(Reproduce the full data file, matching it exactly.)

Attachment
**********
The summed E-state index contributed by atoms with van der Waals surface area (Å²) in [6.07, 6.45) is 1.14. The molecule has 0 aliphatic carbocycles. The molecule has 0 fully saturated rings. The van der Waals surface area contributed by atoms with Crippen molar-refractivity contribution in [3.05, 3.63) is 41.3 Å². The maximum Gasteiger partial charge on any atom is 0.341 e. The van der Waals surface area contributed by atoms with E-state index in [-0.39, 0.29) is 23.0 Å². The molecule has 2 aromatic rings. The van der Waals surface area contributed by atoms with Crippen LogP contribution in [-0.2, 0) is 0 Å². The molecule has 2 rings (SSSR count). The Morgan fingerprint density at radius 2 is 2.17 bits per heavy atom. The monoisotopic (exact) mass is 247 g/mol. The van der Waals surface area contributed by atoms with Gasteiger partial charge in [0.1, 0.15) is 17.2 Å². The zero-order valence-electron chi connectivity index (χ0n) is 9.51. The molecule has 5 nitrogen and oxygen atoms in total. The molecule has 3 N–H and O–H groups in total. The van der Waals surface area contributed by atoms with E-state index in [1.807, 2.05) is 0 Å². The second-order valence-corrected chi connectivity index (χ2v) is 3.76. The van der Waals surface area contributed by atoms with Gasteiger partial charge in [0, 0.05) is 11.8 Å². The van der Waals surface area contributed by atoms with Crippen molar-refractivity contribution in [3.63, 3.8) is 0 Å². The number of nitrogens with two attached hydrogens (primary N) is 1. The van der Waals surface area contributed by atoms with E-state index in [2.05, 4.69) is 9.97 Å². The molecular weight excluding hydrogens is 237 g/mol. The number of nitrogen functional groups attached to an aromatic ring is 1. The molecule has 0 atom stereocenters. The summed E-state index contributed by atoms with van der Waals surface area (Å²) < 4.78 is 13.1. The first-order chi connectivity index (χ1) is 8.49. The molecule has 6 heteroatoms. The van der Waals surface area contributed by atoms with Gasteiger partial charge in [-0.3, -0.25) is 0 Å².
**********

The summed E-state index contributed by atoms with van der Waals surface area (Å²) in [6.07, 6.45) is 1.14. The molecule has 0 aliphatic carbocycles. The molecule has 0 fully saturated rings. The van der Waals surface area contributed by atoms with Crippen molar-refractivity contribution in [3.05, 3.63) is 41.3 Å². The maximum Gasteiger partial charge on any atom is 0.341 e. The van der Waals surface area contributed by atoms with E-state index in [-0.39, 0.29) is 23.0 Å². The molecule has 2 aromatic rings. The van der Waals surface area contributed by atoms with Crippen LogP contribution in [-0.2, 0) is 0 Å². The molecule has 2 rings (SSSR count). The Morgan fingerprint density at radius 2 is 2.17 bits per heavy atom. The monoisotopic (exact) mass is 247 g/mol. The van der Waals surface area contributed by atoms with Gasteiger partial charge in [0.1, 0.15) is 17.2 Å². The zero-order valence-electron chi connectivity index (χ0n) is 9.51. The molecule has 5 nitrogen and oxygen atoms in total. The molecule has 3 N–H and O–H groups in total. The van der Waals surface area contributed by atoms with E-state index in [1.807, 2.05) is 0 Å². The second-order valence-corrected chi connectivity index (χ2v) is 3.76. The van der Waals surface area contributed by atoms with Gasteiger partial charge in [0, 0.05) is 11.8 Å². The van der Waals surface area contributed by atoms with Crippen molar-refractivity contribution in [3.63, 3.8) is 0 Å². The number of nitrogens with two attached hydrogens (primary N) is 1. The van der Waals surface area contributed by atoms with E-state index in [2.05, 4.69) is 9.97 Å². The molecular weight excluding hydrogens is 237 g/mol. The number of nitrogen functional groups attached to an aromatic ring is 1. The molecule has 0 atom stereocenters. The summed E-state index contributed by atoms with van der Waals surface area (Å²) < 4.78 is 13.1. The first-order chi connectivity index (χ1) is 8.49. The molecule has 6 heteroatoms. The van der Waals surface area contributed by atoms with Gasteiger partial charge in [-0.3, -0.25) is 0 Å².